By Ray Downs
By Lindsay Toler
By Village Voice Writers
By Lindsay Toler
By Lindsay Toler
By Danny Wicentowski
By Lindsay Toler
By Sean Kelley
Prisoners complain that IDOC broke the law last July when it stopped holding review hearings -- required under state administrative regulations -- to determine whether inmates had changed enough to warrant transfer after a year in Tamms. Prison officials also withheld decisions for several inmates who had previously appeared before the transfer-review committee. The hearings resumed late last fall, after Mills sued on behalf of inmates and demanded that prison officials obey the law. In November and December, prison officials notified all inmates whose hearings or decisions had been delayed that they could not leave Tamms. Mills calls the hearings a sham. "We've gotten their attention," he says. "Now, we have to get them real hearings." Howell refuses to say why IDOC stopped holding hearings and won't comment on the lawsuit: "We'll reveal our answers where they belong: in court."
The rules governing release from Tamms changed shortly after prison officials caught up with delinquent hearings. Now, IDOC says inmates suspected of being gang leaders can't get out unless they go through a "security-threat group" renunciation program. The new program, which is also being extended to inmates in segregation within other prisons, is fraught with problems. For one thing, renouncing means snitching on other inmates, which could get informants -- and their families on the outside -- in trouble with gang enforcers. Recognizing the danger, IDOC says inmates who snitch may be separated from other inmates but given more privileges than allowed at Tamms. Inmates say they won't snitch, even if it means indefinite stays in supermax. "I went to the (renunciation) hearing, and pretty much it's based on telling, informing, ratting or stool-pigeon-type questions that I refuse to answer, so I highly doubt they will accept my statement that I'm not in a gang," says Michael Sparling. Justin Bevins, a 23-year-old inmate convicted of home invasion and battery of a prison employee, also says renunciation won't work. "In renouncing this security-threat group, they want you to place your life in danger and the lives of my family by asking for information that may get me and my loved ones injured or killed," he says.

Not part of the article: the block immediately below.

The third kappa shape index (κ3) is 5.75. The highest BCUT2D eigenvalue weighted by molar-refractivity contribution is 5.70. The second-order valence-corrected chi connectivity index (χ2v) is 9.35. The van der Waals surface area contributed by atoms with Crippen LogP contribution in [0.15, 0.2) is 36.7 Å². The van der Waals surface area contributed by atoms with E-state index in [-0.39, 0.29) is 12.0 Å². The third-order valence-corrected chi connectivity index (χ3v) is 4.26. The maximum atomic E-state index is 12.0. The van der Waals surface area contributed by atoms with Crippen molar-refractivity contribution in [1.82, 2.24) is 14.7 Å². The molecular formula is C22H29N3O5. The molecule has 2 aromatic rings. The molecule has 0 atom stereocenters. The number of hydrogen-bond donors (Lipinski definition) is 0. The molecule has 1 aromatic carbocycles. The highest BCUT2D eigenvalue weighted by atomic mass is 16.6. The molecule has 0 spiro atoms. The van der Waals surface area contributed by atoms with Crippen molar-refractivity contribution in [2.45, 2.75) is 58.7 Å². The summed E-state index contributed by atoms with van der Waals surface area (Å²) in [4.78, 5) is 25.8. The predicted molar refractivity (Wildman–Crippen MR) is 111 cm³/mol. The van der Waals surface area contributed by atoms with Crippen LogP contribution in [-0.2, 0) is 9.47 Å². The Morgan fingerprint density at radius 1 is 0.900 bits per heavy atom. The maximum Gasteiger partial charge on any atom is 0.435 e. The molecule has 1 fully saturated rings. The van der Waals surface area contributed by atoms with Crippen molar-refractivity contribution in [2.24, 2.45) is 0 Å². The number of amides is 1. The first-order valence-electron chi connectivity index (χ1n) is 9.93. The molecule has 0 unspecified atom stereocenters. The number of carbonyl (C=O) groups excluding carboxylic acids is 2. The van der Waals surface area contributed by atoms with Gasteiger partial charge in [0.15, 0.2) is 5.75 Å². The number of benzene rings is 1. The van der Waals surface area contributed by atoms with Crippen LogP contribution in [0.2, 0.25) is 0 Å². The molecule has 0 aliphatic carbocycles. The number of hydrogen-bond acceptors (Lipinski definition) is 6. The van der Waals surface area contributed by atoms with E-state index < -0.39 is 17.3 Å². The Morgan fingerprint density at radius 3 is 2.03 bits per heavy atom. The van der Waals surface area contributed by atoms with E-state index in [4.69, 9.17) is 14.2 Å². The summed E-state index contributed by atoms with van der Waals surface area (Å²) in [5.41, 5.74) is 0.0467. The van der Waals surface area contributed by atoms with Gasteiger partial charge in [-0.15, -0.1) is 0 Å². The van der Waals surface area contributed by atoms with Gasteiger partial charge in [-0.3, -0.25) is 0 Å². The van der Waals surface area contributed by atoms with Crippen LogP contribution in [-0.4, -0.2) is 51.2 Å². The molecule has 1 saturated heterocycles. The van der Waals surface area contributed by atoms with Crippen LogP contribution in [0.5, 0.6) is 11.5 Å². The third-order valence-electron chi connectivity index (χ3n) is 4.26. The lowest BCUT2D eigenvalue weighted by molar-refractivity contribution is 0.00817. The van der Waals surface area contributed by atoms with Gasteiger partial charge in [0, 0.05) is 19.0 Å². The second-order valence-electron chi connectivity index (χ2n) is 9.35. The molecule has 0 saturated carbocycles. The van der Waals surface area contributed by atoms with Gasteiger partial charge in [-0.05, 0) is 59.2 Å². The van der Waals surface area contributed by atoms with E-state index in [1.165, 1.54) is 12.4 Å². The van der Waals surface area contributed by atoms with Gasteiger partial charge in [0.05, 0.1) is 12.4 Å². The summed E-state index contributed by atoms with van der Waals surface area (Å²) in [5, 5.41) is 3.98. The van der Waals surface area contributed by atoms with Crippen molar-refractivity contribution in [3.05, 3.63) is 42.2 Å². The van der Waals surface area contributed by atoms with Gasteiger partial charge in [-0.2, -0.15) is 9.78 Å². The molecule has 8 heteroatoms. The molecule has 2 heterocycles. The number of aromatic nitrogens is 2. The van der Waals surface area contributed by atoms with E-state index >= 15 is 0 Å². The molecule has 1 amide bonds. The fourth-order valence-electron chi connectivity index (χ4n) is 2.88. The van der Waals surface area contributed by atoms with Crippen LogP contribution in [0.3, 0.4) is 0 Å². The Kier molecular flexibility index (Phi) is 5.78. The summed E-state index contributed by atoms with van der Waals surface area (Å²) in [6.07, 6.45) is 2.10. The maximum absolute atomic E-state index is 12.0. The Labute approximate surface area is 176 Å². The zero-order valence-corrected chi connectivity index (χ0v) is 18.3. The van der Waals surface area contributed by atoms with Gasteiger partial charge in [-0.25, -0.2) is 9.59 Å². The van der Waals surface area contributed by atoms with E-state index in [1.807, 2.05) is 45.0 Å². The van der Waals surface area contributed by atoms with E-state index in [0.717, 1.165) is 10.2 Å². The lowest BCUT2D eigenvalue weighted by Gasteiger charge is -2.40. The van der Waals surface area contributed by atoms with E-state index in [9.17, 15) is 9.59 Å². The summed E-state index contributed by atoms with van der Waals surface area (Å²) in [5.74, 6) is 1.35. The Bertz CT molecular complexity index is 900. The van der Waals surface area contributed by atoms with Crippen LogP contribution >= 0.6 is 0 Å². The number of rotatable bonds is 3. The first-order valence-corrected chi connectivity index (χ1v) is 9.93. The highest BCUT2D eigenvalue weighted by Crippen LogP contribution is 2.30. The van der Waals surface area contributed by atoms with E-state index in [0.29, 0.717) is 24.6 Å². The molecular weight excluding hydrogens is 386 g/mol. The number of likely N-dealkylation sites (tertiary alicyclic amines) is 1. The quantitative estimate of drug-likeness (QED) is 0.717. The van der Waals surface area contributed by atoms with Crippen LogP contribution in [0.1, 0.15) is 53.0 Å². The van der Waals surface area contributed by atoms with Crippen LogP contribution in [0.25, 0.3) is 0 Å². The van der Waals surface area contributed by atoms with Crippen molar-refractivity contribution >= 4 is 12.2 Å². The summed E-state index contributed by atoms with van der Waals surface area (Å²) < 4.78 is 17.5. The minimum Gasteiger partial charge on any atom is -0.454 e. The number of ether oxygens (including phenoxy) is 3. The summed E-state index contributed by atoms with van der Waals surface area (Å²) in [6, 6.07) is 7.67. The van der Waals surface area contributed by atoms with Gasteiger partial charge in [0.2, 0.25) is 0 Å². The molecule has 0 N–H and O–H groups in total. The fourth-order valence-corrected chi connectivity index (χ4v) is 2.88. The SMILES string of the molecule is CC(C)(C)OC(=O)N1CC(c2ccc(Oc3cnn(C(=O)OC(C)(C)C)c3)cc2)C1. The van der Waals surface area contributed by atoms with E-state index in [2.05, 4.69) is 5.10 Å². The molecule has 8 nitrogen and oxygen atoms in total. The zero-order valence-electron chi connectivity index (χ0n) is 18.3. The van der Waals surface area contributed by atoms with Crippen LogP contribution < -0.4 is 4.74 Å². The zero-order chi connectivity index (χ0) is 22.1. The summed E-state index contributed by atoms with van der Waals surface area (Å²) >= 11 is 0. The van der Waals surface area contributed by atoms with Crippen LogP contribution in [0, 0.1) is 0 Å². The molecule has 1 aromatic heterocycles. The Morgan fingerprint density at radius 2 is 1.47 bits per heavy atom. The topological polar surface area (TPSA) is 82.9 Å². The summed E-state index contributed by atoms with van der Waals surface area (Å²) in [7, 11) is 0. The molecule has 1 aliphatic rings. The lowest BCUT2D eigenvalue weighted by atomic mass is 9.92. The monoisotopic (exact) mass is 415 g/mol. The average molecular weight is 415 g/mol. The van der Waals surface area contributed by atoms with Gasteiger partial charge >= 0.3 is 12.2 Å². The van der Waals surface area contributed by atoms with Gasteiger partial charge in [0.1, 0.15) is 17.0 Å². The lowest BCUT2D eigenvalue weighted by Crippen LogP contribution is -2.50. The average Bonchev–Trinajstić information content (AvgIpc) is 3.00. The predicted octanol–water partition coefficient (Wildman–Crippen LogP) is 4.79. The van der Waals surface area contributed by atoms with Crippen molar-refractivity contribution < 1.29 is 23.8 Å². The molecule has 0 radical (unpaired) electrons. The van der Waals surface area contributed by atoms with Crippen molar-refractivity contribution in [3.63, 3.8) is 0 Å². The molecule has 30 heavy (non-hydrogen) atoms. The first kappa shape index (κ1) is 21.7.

Some inmates claim they don't have any information to give because they aren't gang members or aren't high enough on the chain of command to know anything valuable. Attorneys for inmates say renunciation could violate Fifth Amendment guarantees against self-incrimination. There are no promises that information collected during renunciation hearings would not be used to file criminal charges, they say. And conspiracy statutes could hold Tamms inmates criminally liable for the acts of others, depending on their knowledge of crimes and their efforts to help, attorneys say. "The old line they say on TV, "Anything you say can be used against you,' is absolutely true," Mills says.